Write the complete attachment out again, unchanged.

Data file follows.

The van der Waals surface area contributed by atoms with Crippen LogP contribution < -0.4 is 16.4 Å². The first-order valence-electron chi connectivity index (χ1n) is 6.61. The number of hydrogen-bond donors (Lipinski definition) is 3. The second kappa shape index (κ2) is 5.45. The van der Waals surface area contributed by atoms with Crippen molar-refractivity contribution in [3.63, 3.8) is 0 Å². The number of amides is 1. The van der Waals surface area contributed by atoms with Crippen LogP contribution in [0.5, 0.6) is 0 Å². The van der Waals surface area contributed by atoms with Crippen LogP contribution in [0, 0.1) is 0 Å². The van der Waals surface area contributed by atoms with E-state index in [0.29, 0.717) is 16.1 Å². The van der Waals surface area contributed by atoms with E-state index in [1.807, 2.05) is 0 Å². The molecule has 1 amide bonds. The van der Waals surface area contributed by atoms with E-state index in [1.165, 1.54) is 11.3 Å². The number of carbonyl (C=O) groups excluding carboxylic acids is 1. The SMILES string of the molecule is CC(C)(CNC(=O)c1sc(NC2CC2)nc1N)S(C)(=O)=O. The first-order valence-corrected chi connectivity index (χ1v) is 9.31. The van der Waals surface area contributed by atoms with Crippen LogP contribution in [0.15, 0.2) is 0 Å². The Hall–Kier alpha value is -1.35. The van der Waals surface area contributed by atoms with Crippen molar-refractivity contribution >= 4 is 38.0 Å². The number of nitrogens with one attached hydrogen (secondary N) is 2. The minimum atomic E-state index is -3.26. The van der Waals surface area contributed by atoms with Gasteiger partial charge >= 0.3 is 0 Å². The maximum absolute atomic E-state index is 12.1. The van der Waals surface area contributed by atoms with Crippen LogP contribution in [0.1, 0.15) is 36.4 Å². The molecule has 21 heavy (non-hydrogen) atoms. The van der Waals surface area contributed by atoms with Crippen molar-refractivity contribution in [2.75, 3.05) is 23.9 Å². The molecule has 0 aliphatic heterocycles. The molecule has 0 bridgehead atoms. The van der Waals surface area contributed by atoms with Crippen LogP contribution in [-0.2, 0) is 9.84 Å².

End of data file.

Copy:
The van der Waals surface area contributed by atoms with Crippen LogP contribution < -0.4 is 16.4 Å². The first-order valence-electron chi connectivity index (χ1n) is 6.61. The number of hydrogen-bond donors (Lipinski definition) is 3. The second kappa shape index (κ2) is 5.45. The van der Waals surface area contributed by atoms with Crippen molar-refractivity contribution in [3.63, 3.8) is 0 Å². The number of amides is 1. The van der Waals surface area contributed by atoms with Crippen LogP contribution in [0.5, 0.6) is 0 Å². The van der Waals surface area contributed by atoms with Crippen LogP contribution in [0, 0.1) is 0 Å². The van der Waals surface area contributed by atoms with E-state index in [0.29, 0.717) is 16.1 Å². The van der Waals surface area contributed by atoms with E-state index in [1.807, 2.05) is 0 Å². The molecule has 1 amide bonds. The van der Waals surface area contributed by atoms with E-state index in [1.165, 1.54) is 11.3 Å². The number of carbonyl (C=O) groups excluding carboxylic acids is 1. The SMILES string of the molecule is CC(C)(CNC(=O)c1sc(NC2CC2)nc1N)S(C)(=O)=O. The first-order valence-corrected chi connectivity index (χ1v) is 9.31. The van der Waals surface area contributed by atoms with Crippen LogP contribution in [0.15, 0.2) is 0 Å². The Hall–Kier alpha value is -1.35. The van der Waals surface area contributed by atoms with Crippen molar-refractivity contribution >= 4 is 38.0 Å². The number of nitrogens with one attached hydrogen (secondary N) is 2. The minimum atomic E-state index is -3.26. The van der Waals surface area contributed by atoms with Gasteiger partial charge >= 0.3 is 0 Å². The maximum absolute atomic E-state index is 12.1. The van der Waals surface area contributed by atoms with Crippen LogP contribution in [0.1, 0.15) is 36.4 Å². The molecule has 21 heavy (non-hydrogen) atoms. The van der Waals surface area contributed by atoms with Crippen molar-refractivity contribution in [2.75, 3.05) is 23.9 Å². The molecule has 0 aliphatic heterocycles. The molecule has 0 bridgehead atoms. The van der Waals surface area contributed by atoms with Crippen LogP contribution in [-0.2, 0) is 9.84 Å².